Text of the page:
Nat Roe of WFMU has uploaded 10 seconds of every hit song from the ‘70s on SoundCloud. Holy cow, Nat! That’s a lot of hard work and serious dedication. He says he’s going to tackle the ‘80s in the next few weeks. I can’t wait for that one!
Go to WFMU to hear every hit from the 50s and 60s.
I’ve put together an exclusive hour long music mix for New Jersey’s WFMU radio station, for the show ‘Do or DIY’ hosted by People Like Us. It’s available on line from 8pm to 9pm tonight, then it will be archived. The mix encompasses off kilter electronica, opiated indie and blissful horror film scores, including pieces by The Anti Group, Ennio Morricone, Wire and Bachelorette.
Playlists and archives for Graham Duff on DO or DIY here.
Below, Graham Duff as “Brian,” tripping, in Ideal:
As seen on WFMU’s mighty “Beware of the Blog”: If you are a fan of outsider music, The Shags, and/or feral children, then the “music” of Amanda is probably right up yer strasse. You could even think of her as a much, much younger version of Ari Up, when she was first fronting the Slits as a 14-year-old. Or not, maybe it’s just a kid mucking about sans any inhibition. You decide!
The “Amanda” recordings have emerged as an unexpected cult sensation on my WFMU program over the past two years. The chronicles feature Amanda Whitt, a growling (think Cookie Monster), defiant pre-pubescent with a Southern twang spewing mayhem over 1980s breakbeats and disjointed shards of pop hits. On some tracks Amanda shrieks while clanging pots & pans. The recordings exude undeniable charm, but there’s nothing cute about it. Any sentient adult witnessing this behavior would commence punitive action or summon law enforcement.
Power-child Amanda was recorded between 1986-89 at home in Alabama, between ages 8 and 11, by her older (by 7 or 8 years) brother Joseph (a.k.a. Jody). Joseph and Amanda were a couple of hyperactive kids pretending to be, respectively, a music video director and a child star. Most recordings were captured on cassette, others on video cam, in the lowest of lo-fi. The duo sometimes enlisted friends in the frolics, and often drove their parents crazy (with incidents caught on tape). The most durable performances were titled (e.g., “The Pickle People,” “Horrible Hybrid Tulips,” “Indian Hoots Echo Baby,” “Me Swinging in Cookieland”) and compiled on “albums,” whose design awkwardly replicated the commercial cassette format. Inserts were pasted up and xeroxed, and collections assigned titles (e.g., Primitive Swagger, Monumental Whopper Turmoil Jam, Empires and 5th Dimension Perspective, and Worship Me). The recordings were not circulated beyond friends.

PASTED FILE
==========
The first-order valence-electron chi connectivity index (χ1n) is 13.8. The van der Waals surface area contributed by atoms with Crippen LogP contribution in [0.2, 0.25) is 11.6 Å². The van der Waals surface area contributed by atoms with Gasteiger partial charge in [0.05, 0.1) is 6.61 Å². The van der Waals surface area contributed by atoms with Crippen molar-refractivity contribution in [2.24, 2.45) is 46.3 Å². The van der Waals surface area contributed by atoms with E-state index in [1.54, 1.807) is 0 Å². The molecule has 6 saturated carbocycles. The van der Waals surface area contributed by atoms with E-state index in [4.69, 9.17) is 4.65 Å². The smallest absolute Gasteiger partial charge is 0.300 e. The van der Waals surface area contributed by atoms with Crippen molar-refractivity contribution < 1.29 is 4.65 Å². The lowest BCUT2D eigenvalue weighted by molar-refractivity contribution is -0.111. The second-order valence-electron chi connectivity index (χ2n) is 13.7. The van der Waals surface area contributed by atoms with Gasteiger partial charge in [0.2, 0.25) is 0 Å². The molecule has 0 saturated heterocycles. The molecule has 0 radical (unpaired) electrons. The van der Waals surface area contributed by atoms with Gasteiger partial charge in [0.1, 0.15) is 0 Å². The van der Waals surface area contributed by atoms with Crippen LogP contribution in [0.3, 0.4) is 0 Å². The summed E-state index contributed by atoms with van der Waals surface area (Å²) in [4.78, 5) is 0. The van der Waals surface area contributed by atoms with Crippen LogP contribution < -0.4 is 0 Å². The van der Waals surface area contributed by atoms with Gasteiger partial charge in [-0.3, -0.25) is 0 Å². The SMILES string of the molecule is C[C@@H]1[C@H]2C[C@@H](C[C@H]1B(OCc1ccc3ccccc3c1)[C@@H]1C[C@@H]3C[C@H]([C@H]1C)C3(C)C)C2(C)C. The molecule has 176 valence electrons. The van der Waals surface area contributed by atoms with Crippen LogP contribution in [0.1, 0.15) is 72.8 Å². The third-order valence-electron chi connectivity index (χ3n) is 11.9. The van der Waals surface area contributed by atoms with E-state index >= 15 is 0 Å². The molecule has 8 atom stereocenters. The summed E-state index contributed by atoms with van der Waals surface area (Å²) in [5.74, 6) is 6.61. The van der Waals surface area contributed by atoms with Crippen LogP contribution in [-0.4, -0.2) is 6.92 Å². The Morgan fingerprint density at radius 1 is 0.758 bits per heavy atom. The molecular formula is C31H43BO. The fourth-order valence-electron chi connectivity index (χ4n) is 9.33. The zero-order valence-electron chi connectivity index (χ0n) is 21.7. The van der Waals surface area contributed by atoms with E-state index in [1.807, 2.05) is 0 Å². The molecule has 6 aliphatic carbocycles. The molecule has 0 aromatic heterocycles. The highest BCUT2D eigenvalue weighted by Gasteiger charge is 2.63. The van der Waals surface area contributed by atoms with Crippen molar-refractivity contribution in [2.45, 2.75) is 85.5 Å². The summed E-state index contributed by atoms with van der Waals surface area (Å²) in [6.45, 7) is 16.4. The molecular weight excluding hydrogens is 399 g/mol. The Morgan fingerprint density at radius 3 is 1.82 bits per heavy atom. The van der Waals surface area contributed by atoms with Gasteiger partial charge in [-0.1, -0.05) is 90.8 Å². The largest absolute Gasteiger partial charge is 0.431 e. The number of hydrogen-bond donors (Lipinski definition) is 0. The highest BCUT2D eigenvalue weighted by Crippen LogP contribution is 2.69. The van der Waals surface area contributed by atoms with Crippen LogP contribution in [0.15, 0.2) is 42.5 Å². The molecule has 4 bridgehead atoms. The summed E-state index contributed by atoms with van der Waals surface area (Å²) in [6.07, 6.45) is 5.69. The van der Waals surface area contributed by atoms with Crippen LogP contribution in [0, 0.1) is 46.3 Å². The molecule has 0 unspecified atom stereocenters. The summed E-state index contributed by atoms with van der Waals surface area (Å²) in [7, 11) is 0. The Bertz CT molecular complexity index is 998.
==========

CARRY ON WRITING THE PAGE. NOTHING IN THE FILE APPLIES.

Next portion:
At age 11, Amanda began to chafe at Jody’s stage-brother puppeteering; she soon discovered boys, and the recording project was abandoned. The tapes were stored in shoe boxes in Joseph’s closet, where they remained for decades as forgotten adolescent artifacts.
A sample lyric:
I am Cookie
You must worship me
Bow before MeMe
I am your idol
I am the goddess of cookie
You will worship me
Chant before me butt-slave
Come to me at the temple of MeMe
You must worship me
Don’t mess with the power child
I control you
The Amanda recordings found their way to Irwin Chusid’s ears via home taping legend, R, Stevie Moore. Now you can hear them yourself: Stream or download here. Listen to a contemporary interview with siblings Joseph and Amanda here. (Part 2 is here)
Via various links around the Tumblrsphere I discovered this great WFMU post on Sister Irene O’Connor, the “post punk nun,” who dropped a drum machine and some echo effects behind some Catholic jams to ignite the holy spirit.
Among the sea of sound-a-like private-pressed Catholic lps that came out in the 1960’s and 1970’s, Sister Irene O’Connor’s 1976 album stands out with its primitive drum machine and spooky, echo-laden vocals. Released in 1976 on the ‘Alba House’ label, the dual-titled Fire of God’s Love/Songs to Ignite The Spirit lp features several haunting and remarkable songs, including the three below. In particular, the title track “Fire of God’s Love” strikes me as so otherwordly and uniquely eerie that I wonder how far Sister Irene’s O’Connor’s seeming solipsism extended beyond music.